4. The Oakland Raiders and penalties. One of Dennis Allen's preseason goals was to clean up the Raiders' knack for drawing flags, and he's done a good job of it ... until, that is, Sunday. While the Raiders pushed Atlanta to the mat, they couldn't resist looking a little like the Raiders who self-destructed a year ago. They had 12 penalties for 110 yards. Not good.

5. Houston quarterback Matt Schaub. That's the second straight game where he looked less than sensational, and I know the Texans are going to win their division, but I don't know how deep they go in the playoffs ... and Schaub is the reason. I just don't trust the guy.


1. New England coach Bill Belichick. With six seconds to go in the first half, and the ball at the Seattle 3 he chose to throw for the end zone rather than play it safe and take three points. Big mistake. Quarterback Tom Brady was called for intentional grounding, 10 seconds were run off the clock and the Patriots were sent into their locker room with no touchdown, no field goal, no nothing.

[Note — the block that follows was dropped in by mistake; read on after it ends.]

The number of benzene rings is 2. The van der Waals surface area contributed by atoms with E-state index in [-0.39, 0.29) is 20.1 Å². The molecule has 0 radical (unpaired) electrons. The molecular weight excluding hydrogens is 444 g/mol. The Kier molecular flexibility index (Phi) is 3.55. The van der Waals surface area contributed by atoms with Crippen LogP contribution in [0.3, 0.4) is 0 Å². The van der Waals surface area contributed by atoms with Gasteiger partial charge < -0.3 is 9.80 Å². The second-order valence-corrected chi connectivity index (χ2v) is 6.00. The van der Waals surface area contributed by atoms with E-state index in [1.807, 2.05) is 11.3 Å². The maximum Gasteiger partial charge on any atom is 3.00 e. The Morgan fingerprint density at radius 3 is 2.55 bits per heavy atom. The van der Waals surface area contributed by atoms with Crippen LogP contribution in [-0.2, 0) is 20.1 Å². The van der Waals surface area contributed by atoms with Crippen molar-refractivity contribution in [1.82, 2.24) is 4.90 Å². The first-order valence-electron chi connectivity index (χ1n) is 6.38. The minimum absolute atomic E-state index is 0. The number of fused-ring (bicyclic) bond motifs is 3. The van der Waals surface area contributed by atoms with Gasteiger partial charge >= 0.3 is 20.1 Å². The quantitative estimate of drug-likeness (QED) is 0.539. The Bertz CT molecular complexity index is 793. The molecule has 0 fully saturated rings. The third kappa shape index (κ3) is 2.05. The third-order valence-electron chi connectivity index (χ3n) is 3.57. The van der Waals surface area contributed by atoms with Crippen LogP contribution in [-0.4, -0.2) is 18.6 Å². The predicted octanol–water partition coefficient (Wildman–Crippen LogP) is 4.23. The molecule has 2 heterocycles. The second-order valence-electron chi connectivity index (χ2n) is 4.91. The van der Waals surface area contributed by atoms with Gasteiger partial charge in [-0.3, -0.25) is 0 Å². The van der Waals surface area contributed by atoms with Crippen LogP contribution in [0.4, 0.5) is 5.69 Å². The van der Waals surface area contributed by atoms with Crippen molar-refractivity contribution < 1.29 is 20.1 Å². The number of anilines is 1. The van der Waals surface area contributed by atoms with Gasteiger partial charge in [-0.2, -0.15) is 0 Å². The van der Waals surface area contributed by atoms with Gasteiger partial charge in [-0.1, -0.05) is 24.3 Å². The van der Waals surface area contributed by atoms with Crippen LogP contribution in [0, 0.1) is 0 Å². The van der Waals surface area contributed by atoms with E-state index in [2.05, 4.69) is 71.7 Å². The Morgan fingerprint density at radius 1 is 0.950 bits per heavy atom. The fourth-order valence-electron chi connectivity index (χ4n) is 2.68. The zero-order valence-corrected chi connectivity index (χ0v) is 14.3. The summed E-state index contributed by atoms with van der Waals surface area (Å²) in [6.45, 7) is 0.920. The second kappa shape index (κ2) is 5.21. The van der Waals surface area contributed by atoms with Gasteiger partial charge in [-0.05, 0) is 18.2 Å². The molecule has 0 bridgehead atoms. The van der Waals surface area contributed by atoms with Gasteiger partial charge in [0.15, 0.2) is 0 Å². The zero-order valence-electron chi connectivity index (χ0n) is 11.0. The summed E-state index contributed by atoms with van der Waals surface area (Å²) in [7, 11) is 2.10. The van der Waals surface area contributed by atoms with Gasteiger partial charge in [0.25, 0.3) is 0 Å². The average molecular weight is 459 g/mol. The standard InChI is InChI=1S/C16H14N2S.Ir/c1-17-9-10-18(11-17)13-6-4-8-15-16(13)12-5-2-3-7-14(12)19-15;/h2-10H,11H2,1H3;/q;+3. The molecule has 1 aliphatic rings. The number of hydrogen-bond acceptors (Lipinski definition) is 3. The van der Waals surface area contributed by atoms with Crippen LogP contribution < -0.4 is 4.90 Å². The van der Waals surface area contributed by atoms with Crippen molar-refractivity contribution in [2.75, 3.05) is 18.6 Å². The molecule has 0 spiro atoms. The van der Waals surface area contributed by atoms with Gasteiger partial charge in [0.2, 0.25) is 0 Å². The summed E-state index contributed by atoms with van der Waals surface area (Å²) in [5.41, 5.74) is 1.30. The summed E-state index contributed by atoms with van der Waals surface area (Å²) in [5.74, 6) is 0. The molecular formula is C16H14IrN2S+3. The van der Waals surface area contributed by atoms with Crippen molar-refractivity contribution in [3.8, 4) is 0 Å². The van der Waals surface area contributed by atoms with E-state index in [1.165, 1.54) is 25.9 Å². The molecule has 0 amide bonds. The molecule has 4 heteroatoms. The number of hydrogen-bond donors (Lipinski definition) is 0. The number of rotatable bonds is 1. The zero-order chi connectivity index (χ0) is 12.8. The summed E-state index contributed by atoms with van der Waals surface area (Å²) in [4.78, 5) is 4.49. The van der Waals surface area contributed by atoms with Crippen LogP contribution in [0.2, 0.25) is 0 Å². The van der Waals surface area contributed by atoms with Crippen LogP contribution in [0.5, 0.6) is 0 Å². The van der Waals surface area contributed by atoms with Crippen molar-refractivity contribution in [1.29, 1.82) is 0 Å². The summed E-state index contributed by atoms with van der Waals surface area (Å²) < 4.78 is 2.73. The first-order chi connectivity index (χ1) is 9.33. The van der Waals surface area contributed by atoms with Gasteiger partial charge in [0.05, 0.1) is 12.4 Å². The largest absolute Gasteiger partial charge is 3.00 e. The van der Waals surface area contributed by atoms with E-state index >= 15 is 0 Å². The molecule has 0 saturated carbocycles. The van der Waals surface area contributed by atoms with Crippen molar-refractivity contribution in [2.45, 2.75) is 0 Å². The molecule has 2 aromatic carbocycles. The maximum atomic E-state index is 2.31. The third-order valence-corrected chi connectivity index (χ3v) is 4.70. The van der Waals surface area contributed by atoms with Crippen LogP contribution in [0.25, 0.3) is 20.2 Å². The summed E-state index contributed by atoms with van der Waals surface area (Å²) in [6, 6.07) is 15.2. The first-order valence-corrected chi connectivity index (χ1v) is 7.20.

2. Arizona kicker Jay Feely. He hits a career-best 61-yard field goal to knot the game in the last minute, then blows a chance to win it when he caroms a 38-yarder off the left upright. Huh? How does that happen? You're going to have to explain, Jay.

3. St. Louis coach Jeff Fisher. I know it was fourth-and-7 there at the end, but I still take a shot with Sam Bradford. Instead, Fisher called on Greg Zuerlein for a 66-yard field goal. I know he has a strong leg, but, please, there's a reason nobody in league history has a kick longer than 63 yards. Indoors, I might think about it; outdoors? No way.

4. Philadelphia defensive tackle Fletcher Cox. He got tossed after punching Detroit's Gosder Cherilus early in the fourth quarter, and on an extra point, no less. "I can't afford to do that," he said later. No kidding. It's no coincidence that the Eagles' defense deflated in a quarter where they played without their rookie star.